I’ve always heard amazing things about Utah’s landscape, and it took seeing it with my own eyes to wonder why it took us so long to get here. Daylight was occupied with beautiful day hikes and Aaron long-boarding down Mt. Zion’s red roads. When the night fell we camped at Mount Zion right off of catskills campground overlooking canyon lands as far as your eye can see. We were atop of a canyon, so high we felt that we were in the clouds. Everywhere you turned, your peripheral vision led you right back into the vast sky that surrounded you. We happened to spend the night here during the full moon “SuperMoon” and there was never a dark moment in the night, it glowed so brightly it felt like ambient daylight. The moon reflected off the white rock in which we laid in. Backs on our blankets and just in awe of what was before us. We never slept this night, afraid we would miss something. I wanted to hang on to this night as long as it would let me. I knew a SuperMoon wouldn’t arrive for another few months or so, and who knows where in my life I would be. But tonight, I was here, atop of Mount Zion, a land that fosters magic and here I was in rapture of it. When the only constant is change, we knew this night was what we make of it. So we put out energies into the wee hours to daybreak. We even lit sparklers- it felt like a party and the moon was our disco ball. To honor the Supermoon’s presence me and Aaron created totem poles with our headlights creating a lunar alignment. How easy would it be I thought, to get lost here, to fall under the spell of this canyon land.
I will always remember running into a rattlesnake crossing our paths, and just a few minutes later a tarantula the size of my hand scurried past us. Wow I thought, this land was rugged and it was beautiful! Day hikes and siestas filled our daylight hours, and as always the grand finale of the star lights fill our nights.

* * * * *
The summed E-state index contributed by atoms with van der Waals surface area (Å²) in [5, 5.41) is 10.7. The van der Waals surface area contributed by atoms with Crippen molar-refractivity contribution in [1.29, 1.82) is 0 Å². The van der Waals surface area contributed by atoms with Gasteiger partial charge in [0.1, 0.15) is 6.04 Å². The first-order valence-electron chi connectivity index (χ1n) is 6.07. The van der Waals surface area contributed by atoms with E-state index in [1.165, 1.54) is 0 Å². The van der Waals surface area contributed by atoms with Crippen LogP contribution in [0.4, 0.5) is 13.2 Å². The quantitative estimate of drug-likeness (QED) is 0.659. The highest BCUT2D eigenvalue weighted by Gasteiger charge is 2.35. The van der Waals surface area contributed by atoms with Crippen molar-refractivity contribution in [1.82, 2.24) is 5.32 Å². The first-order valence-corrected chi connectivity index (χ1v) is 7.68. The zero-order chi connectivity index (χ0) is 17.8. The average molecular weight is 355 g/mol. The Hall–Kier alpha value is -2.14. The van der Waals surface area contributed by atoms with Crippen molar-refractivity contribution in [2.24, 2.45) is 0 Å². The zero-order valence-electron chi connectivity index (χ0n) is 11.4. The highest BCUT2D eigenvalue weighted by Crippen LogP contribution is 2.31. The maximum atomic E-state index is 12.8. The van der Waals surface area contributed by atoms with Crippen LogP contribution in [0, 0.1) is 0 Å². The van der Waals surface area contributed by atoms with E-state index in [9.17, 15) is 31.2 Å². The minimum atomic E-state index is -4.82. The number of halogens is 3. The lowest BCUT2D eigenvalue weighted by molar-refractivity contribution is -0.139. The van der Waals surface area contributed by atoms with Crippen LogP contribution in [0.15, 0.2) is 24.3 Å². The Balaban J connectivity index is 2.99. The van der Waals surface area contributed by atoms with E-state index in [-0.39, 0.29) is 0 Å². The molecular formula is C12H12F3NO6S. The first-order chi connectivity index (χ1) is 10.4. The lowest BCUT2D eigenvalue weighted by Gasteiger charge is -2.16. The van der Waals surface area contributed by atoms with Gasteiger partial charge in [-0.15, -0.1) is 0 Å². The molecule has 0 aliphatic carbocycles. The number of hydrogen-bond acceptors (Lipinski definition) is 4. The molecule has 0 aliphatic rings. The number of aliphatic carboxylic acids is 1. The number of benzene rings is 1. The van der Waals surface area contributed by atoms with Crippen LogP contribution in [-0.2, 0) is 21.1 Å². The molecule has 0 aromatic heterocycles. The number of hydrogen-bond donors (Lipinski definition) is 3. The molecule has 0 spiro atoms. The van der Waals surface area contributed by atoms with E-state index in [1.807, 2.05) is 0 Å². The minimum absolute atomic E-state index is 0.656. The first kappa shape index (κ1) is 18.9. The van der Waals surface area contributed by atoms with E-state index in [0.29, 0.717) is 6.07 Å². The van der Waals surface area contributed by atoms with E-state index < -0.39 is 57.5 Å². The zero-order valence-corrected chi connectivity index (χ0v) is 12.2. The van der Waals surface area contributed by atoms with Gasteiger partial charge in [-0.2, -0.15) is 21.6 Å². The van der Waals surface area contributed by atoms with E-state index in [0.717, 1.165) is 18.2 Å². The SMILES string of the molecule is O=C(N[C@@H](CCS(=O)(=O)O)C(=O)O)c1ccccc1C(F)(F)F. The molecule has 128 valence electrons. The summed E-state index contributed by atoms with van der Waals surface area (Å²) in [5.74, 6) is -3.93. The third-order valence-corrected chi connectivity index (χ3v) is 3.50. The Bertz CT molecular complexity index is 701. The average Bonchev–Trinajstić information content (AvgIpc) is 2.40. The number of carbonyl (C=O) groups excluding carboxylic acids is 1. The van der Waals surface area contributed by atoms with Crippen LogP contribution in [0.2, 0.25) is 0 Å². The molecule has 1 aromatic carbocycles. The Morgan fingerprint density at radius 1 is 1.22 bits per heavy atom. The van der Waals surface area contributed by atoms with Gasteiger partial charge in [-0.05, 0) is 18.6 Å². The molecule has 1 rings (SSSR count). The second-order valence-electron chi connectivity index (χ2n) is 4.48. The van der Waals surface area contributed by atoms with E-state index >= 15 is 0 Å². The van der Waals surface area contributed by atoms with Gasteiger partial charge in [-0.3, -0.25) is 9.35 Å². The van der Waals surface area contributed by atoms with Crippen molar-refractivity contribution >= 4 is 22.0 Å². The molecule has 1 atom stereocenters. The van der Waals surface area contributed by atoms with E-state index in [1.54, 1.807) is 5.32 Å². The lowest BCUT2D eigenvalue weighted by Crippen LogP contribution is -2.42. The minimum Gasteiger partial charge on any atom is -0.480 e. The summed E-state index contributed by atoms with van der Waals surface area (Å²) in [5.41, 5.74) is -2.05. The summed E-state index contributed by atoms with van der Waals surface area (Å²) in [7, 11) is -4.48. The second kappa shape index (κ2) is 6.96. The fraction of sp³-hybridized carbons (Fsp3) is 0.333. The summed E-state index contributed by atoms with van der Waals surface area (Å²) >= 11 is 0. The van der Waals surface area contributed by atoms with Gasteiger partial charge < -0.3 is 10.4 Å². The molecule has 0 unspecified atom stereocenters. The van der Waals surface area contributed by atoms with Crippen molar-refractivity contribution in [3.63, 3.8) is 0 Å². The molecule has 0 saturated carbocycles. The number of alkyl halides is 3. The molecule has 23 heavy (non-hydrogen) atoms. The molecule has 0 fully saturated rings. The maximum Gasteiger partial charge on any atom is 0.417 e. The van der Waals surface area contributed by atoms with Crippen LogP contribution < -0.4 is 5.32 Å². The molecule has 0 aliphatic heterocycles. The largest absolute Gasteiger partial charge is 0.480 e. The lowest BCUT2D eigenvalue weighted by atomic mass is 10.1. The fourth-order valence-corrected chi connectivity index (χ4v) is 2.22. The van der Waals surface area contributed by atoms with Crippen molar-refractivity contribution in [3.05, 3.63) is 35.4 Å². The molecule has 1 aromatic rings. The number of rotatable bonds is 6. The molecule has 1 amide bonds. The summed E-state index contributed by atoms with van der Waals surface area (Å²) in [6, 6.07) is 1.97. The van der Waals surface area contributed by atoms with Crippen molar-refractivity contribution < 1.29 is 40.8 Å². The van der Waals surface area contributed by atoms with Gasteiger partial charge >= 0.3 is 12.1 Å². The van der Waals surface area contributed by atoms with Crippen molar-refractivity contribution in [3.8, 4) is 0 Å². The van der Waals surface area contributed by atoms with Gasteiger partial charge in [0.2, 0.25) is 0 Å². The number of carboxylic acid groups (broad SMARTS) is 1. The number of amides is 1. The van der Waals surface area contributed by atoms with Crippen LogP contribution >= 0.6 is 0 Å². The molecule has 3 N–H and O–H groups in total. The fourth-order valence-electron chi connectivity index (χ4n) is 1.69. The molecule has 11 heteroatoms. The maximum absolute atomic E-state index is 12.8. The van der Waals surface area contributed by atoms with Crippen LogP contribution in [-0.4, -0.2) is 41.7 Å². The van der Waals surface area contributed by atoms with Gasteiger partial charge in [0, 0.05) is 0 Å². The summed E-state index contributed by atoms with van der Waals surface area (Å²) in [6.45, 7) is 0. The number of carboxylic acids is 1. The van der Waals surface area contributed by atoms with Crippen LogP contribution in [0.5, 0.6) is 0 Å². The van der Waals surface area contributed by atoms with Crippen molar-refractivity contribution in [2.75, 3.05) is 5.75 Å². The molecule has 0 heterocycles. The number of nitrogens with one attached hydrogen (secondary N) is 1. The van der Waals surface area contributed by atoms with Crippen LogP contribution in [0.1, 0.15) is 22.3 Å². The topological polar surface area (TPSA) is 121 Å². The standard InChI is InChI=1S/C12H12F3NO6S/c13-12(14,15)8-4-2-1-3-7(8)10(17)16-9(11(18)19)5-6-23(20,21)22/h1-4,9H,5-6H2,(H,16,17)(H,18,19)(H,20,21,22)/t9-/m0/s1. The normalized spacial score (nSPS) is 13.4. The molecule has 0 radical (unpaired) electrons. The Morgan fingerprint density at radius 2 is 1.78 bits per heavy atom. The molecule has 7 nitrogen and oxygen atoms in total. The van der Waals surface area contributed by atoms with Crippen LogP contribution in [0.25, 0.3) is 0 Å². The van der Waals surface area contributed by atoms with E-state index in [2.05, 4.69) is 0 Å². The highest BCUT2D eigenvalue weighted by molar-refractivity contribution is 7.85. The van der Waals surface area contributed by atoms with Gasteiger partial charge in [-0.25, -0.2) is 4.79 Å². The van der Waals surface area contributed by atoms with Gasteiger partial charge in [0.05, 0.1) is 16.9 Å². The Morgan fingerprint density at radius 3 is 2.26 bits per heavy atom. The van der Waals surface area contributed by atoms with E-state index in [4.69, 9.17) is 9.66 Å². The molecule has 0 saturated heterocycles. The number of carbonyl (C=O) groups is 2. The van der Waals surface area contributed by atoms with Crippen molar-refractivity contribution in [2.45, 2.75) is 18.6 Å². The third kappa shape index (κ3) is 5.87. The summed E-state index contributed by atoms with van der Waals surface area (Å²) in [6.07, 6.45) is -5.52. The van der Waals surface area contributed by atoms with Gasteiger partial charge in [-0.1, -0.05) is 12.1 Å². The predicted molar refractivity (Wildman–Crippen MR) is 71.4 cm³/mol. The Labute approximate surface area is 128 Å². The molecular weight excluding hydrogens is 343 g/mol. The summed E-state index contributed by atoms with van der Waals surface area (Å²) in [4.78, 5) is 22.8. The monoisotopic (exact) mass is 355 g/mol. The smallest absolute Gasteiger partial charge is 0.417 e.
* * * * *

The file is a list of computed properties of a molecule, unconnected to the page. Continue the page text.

Best parts of the trips are always the spontaneous stops that you come across along the ride. We had a very flexible schedule on the road, so we were lucky enough to stand in awe of many places that we otherwise would not have know to include in our itinerary. One of them was overlooking Lake Powell as the moon appeared brightly against the water color sky of Arizona.
When passing through Colorado we decided to spend the night in San Juan National Forrest. During the drive it was hard to keep myself from hanging out the car window. Incredible tall pine trees, mountains, lakes, creeks, and valleys that reminded me of a Bob Ross painting. Maybe that’s not the best metaphor, but it was radical change from the desert and canyon lands that we have recently spent our days in. Once we got to the park we were told that “Cinnamon Pass” has an elevation of 12,805 and it requires a 4-wheel vehicle to drive through windy and steep roads clinging to the side of the mountain. We were told this is a side of Colorado that many don’t get to experience, so we said let’s do it! Contrary to our drive through Colorado, going up Cinnamon Pass on this rugged, bumpy ride alongside of this mountain made it hard for me to look out the window without feeling my fear of heights linger. It felt like with every bump, we were flung sideways and I kept imagining our tires rolling off the edge of the mountain rolling down deep into the steep valley below us. Once we made it to the top, we realized it was well worth the 4-wheeling adventure up. It was majestic and it felt as if we had all of Colorado to ourselves. We pitched a tent by a creek and cracked open the whiskey to keep us warm. This weather and elevation was also something we had to acclimate to. I was out of breath just from a short walk and had to throw on every layer of clothing we brought with us. We tucked ourselves into our sleeping bags and slept into the cool crisp night of Colorado.
Photos taken with a vintage Nikon film camera